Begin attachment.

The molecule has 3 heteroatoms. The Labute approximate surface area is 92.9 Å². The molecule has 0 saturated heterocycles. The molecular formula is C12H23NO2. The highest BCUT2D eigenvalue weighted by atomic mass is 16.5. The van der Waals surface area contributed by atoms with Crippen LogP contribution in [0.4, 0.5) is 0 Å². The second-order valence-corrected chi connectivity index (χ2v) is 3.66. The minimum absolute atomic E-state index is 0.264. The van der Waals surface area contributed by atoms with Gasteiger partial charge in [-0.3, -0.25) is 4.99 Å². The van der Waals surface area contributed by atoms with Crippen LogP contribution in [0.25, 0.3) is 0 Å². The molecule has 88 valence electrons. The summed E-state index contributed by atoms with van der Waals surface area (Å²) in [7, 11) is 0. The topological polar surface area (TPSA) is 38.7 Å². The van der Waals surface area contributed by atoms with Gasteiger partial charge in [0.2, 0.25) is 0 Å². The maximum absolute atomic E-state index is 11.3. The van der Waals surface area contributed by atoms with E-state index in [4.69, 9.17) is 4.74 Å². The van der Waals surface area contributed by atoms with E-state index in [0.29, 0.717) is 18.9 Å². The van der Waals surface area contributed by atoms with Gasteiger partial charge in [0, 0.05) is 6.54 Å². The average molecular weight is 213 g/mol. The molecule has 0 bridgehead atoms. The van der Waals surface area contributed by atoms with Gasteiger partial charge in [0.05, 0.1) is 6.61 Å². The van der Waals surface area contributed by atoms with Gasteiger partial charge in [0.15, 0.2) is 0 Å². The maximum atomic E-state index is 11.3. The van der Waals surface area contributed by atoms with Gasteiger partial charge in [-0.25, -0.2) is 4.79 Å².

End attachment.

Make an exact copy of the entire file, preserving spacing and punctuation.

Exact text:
The molecule has 3 heteroatoms. The Labute approximate surface area is 92.9 Å². The molecule has 0 saturated heterocycles. The molecular formula is C12H23NO2. The highest BCUT2D eigenvalue weighted by atomic mass is 16.5. The van der Waals surface area contributed by atoms with Crippen LogP contribution in [0.4, 0.5) is 0 Å². The second-order valence-corrected chi connectivity index (χ2v) is 3.66. The minimum absolute atomic E-state index is 0.264. The van der Waals surface area contributed by atoms with Gasteiger partial charge in [-0.3, -0.25) is 4.99 Å². The van der Waals surface area contributed by atoms with Crippen LogP contribution in [0.25, 0.3) is 0 Å². The molecule has 88 valence electrons. The summed E-state index contributed by atoms with van der Waals surface area (Å²) in [7, 11) is 0. The topological polar surface area (TPSA) is 38.7 Å². The van der Waals surface area contributed by atoms with Gasteiger partial charge in [0.2, 0.25) is 0 Å². The maximum absolute atomic E-state index is 11.3. The van der Waals surface area contributed by atoms with E-state index in [4.69, 9.17) is 4.74 Å². The van der Waals surface area contributed by atoms with E-state index in [0.29, 0.717) is 18.9 Å². The van der Waals surface area contributed by atoms with Gasteiger partial charge in [0, 0.05) is 6.54 Å². The average molecular weight is 213 g/mol. The molecule has 0 bridgehead atoms. The van der Waals surface area contributed by atoms with Gasteiger partial charge in [0.05, 0.1) is 6.61 Å². The van der Waals surface area contributed by atoms with Gasteiger partial charge in [0.15, 0.2) is 0 Å². The maximum atomic E-state index is 11.3. The van der Waals surface area contributed by atoms with Gasteiger partial charge in [-0.25, -0.2) is 4.79 Å².